How to Create Well-Designed Bookshelves

Create Well-Designed Bookshelves We all want our homes to be beautiful, personalized and unique to our lifestyles. Creating displays that are aesthetically pleasing and are also personal, tell a home’s narrative on who lives there.

Bookshelves are perfect for such a purpose, a blank canvas for a vignette on your life. Prudence C. Bailey, principal of Prudence Home +Design, will share with you her top tips for designing magazine-worthy bookshelves.

For those overwhelmed by setting up a bookshelf, where should they start?

Start with what you have. While bare shelves or spaces may feel intimidating, use the opportunity to reacquaint yourself with your beloved treasures: pretty bowls, family heirlooms, ginger jars, décor objects or that souvenir you just had to acquire on your last vacation overseas. If a piece speaks to you, it will have design worth. Objects with a history are the best way to create a unique story and tells your guests who lives there. They are also excellent conversation starters!

Next, take a step back to see if the items you have selected share a theme, whether it is color, texture, or collections. Pieces that share the same patina, silhouette, finish—even an arrangement of books of the same size or color—achieve a cohesive thread. It creates and grounds the overall look.

Don’t forget to think about the actual bookshelves as well, it is your base and backdrop. Creating an overall color scheme achieves a balanced look. A pop of a bright shade can add whimsy and surprise, white backdrops welcome more vivid color play and shelves painted in a darker tone create a more sophisticated look. Once this has been decided you are ready to start placing your items!

Prudence Home Bookshelves

Would you share some advice on how to keep your bookshelf from looking cluttered?

Welcome open, unused space for a simple effect that keeps the focus on the beauty of the showcased items rather than assembling all of your belongings for a manic, cluttered display. For example, even a singular vase can reveal unparalleled beauty when situated on its own.

Remember, you don’t have to put everything out. Some items may not make the final cut but they can always be stowed away and called upon for future presentation. I love shopping my home when I feel like a refresh. What’s old is new again by simply displaying it somewhere else.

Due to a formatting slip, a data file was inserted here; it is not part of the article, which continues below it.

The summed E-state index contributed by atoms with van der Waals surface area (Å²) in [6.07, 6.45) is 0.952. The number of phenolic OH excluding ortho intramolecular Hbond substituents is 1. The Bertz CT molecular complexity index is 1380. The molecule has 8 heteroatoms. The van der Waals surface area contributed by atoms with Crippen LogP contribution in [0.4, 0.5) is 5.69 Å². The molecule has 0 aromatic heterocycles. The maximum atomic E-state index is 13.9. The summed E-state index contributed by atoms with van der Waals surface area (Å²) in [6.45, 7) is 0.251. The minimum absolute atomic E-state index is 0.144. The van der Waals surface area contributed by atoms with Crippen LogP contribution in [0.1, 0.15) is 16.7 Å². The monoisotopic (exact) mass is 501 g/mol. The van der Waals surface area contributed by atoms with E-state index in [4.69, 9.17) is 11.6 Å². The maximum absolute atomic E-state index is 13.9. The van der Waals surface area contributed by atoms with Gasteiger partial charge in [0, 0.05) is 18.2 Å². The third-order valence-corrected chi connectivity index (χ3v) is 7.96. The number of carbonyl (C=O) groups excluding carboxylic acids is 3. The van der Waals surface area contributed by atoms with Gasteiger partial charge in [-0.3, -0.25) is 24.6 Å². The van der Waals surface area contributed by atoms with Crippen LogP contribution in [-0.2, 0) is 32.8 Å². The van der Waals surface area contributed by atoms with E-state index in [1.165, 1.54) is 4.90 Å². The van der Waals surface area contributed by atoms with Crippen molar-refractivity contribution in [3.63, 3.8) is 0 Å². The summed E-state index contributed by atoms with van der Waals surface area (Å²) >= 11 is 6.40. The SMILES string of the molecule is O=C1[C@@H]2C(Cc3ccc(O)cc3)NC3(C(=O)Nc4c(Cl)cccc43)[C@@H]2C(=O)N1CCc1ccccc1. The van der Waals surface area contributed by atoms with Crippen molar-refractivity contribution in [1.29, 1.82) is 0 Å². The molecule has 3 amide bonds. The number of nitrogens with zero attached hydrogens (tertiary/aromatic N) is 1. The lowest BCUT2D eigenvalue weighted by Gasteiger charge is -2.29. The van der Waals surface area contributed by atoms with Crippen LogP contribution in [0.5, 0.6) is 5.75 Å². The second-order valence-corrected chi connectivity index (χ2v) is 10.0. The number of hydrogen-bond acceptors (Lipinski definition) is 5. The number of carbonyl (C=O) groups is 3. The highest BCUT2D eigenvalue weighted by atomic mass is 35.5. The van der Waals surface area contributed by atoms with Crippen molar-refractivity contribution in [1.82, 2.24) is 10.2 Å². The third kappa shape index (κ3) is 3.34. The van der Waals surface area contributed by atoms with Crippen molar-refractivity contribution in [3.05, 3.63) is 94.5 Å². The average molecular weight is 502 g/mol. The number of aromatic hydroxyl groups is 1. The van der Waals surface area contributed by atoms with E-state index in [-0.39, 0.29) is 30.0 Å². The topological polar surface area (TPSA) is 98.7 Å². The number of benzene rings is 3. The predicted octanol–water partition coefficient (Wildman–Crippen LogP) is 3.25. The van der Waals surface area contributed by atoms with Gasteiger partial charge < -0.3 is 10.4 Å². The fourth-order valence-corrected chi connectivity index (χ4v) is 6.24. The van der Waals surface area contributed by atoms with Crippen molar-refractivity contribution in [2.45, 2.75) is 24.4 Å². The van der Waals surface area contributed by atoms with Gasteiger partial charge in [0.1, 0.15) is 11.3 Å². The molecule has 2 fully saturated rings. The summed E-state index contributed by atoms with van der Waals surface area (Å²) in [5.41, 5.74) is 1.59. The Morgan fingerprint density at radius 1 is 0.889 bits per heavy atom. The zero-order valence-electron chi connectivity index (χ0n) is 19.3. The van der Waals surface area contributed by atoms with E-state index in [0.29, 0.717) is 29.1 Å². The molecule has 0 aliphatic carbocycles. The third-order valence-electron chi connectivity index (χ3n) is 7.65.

Any tricks on getting the photo worthy look, how to make it pleasing on the eye?

Be attentive to height and filling in needed design space with decorative pieces. Keep taller pieces in the back and support them with smaller objects. Geometric proportion prevents the vignette from looking muddled. A grouping of three sizes is always a classic design style: tall, medium and short never lets you down!

Also, vary your schemes with stacked books, upright arrangements secured with bookends, books turned around and accents on top of them. Unify each grouping throughout with a complimentary color, shared detail or size. I love to create a pattern as I style shelves. I usually repeat the display on each alternating shelf to create an S curve.

For example, I’d place a large item on one top shelf, the next shelf underneath it may have a stack of books with a picture frame or object on it beside something bigger on its own next to it…and continue to carry it down on the other shelves.

Other tips on filling in voids?

Finding something beautiful and unexpected will catapult a design from being safe to styled. Consider such decorative pieces like art, metallic orbs, picture frames and vintage or modern Objets d’art to achieve designer finesse. I always believe something from nature is the signature element to a beautifully styled home.

From a floral arrangement, fresh greenery in your favorite vase, succulents and air plants or even a simple boxwood ball. Look to your backyard for branches and beautiful leaves to use as cuttings in your shelves and on your tables—a touch of something real heightens the style!

Any final advice?

Do not be afraid to try something different, it is all about trial and error.

Designing displays is a process, a game of constantly tweaking the vignette by pulling out pieces and adding others until you achieve the desired effect. There is no time limit and you may not have all the right elements, which is another opportunity to add another piece to your design story.